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Taunton City Council Approves Tribal Casino Proposal

An artist's rendering of the proposed Mashpee Wampanoag casino in Taunton (Courtesy)
An artist's rendering of the proposed Mashpee Wampanoag casino in Taunton (Courtesy)

It's an initial victory for a tribal casino proposal in Taunton, days ahead of a nonbinding citywide referendum on the plan.

With just one vote in opposition, the Taunton City Council voted Thursday night to approve an intergovernmental agreement with the Mashpee Wampanoag tribe, which is proposing to build a $500 million resort-style casino in the city.

As the Taunton Daily Gazette reports:

Some councilors wanted to postpone the decision and take more time to review impact studies from the city’s consultants, while others insisted on holding the council vote before the June 9 citywide referendum.

Councilors delayed a similar vote last week to have more time to study the proposal.

But following Thursday night's vote, Councilor Sherry Costa told our Newscast unit that the council wanted to move quickly on the issue because the tribe has until July 31 to complete any compact negotiations with the state.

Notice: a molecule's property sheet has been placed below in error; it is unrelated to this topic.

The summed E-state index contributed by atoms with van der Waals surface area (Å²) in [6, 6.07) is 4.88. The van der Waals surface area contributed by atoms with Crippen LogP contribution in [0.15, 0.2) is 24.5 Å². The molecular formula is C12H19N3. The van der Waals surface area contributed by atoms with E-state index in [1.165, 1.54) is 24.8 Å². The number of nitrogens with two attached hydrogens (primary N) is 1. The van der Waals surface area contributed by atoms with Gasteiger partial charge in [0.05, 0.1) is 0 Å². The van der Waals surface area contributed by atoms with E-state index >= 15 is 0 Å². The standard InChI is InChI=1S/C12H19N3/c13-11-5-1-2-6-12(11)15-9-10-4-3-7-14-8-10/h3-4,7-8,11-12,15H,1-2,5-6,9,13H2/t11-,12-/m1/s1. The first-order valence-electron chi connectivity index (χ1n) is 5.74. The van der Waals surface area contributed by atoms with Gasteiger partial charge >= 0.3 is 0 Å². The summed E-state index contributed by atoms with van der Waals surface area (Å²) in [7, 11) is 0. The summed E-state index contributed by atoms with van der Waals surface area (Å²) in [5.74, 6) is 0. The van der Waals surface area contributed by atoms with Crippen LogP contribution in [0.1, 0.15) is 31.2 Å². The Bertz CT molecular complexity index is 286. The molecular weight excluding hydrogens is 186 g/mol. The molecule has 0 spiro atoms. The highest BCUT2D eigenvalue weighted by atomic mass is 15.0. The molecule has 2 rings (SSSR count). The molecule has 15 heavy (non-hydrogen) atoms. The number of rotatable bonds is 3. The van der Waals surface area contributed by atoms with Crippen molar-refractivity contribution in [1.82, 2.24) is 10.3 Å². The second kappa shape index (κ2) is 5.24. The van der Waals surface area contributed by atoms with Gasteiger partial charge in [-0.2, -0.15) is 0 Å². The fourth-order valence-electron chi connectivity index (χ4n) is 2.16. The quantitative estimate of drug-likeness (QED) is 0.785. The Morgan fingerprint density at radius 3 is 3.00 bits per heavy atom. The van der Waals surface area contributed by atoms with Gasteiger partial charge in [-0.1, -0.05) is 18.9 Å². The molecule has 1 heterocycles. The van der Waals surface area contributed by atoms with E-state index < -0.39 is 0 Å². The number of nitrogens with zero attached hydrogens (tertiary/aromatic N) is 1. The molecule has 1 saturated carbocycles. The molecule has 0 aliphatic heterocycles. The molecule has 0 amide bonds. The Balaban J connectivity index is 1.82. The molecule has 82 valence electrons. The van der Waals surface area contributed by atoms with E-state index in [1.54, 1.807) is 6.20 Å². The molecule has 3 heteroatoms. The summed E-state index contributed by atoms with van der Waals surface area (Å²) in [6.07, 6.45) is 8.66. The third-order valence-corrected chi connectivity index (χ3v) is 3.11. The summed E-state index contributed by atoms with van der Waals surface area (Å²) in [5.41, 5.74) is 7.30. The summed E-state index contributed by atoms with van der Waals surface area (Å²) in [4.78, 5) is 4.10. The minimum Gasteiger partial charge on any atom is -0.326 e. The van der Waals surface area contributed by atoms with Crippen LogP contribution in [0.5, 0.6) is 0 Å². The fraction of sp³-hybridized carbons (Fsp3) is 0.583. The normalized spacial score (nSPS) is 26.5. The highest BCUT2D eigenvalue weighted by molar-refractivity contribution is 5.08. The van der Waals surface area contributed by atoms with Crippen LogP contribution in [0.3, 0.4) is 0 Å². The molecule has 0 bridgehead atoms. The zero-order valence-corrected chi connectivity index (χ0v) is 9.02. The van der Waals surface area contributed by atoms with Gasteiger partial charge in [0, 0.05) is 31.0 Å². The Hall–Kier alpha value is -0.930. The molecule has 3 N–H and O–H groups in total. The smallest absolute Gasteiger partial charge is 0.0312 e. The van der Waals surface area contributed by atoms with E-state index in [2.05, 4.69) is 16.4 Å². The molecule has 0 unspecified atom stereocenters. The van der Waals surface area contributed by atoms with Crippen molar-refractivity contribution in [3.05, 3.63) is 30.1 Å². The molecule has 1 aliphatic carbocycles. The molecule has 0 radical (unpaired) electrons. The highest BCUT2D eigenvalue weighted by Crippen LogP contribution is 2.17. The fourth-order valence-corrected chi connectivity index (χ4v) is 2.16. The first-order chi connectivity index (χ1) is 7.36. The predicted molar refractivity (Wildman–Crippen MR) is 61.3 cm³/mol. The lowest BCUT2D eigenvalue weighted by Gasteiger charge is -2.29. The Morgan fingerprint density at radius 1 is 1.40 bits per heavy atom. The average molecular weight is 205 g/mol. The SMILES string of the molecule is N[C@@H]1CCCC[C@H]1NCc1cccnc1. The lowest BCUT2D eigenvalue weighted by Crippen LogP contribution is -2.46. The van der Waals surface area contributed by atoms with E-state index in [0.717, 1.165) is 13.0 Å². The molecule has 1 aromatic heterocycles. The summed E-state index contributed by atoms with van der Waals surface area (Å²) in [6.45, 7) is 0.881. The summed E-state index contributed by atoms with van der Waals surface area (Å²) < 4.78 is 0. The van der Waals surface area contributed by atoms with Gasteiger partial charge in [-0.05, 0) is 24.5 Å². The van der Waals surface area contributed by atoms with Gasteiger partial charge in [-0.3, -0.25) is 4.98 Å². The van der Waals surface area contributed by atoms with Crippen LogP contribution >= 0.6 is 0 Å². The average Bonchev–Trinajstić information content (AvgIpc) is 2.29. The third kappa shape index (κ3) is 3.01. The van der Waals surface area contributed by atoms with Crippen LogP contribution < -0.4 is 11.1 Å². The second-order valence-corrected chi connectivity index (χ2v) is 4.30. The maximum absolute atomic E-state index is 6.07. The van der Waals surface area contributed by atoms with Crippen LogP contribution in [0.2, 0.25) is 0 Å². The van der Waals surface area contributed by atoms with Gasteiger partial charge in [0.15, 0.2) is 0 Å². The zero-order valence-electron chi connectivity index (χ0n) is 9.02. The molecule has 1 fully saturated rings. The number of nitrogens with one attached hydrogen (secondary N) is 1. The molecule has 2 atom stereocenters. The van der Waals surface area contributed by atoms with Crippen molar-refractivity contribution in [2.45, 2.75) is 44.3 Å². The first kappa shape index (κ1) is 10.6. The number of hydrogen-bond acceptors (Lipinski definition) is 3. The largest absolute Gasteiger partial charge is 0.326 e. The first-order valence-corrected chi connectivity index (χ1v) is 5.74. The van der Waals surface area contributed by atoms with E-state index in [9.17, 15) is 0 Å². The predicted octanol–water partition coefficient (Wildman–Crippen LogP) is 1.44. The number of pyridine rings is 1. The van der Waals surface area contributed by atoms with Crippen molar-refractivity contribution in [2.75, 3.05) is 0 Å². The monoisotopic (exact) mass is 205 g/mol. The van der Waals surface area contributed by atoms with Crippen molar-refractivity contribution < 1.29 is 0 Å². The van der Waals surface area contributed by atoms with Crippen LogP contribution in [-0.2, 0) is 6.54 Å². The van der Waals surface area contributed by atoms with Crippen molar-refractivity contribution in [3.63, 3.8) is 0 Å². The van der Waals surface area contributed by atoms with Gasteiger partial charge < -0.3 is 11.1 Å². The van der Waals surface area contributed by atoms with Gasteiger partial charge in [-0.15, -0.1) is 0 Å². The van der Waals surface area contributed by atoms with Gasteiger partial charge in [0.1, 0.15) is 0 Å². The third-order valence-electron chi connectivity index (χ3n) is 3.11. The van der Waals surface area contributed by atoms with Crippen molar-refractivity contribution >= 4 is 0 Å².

"The time constraints, I just don't think that it's realistic to ask for more time, to continue this," she said. "I think we've done the best we could with what we had."

The June 9 referendum is nonbinding, but, as the Gazette reports:

Mayor Thomas Hoye Jr. has said he would honor the voters’ wishes and lobby against the casino should the ballot question fail to pass. The city’s legal experts have said that would effectively kill the chances of tribe getting necessary state and federal clearance to build a casino in Taunton.

The Mashpee Wampanoag tribe has claimed its proposal would create 1,000 construction jobs and 2,500 permanent jobs. Taunton's gaming consultant estimates that the casino would bring in more than $8 million a year for the city.

This program aired on June 1, 2012. The audio for this program is not available.

Benjamin Swasey Twitter Digital Manager
Ben is WBUR's digital manager. He occasionally reports on economic and transportation policy, climate and social issues, and politics.

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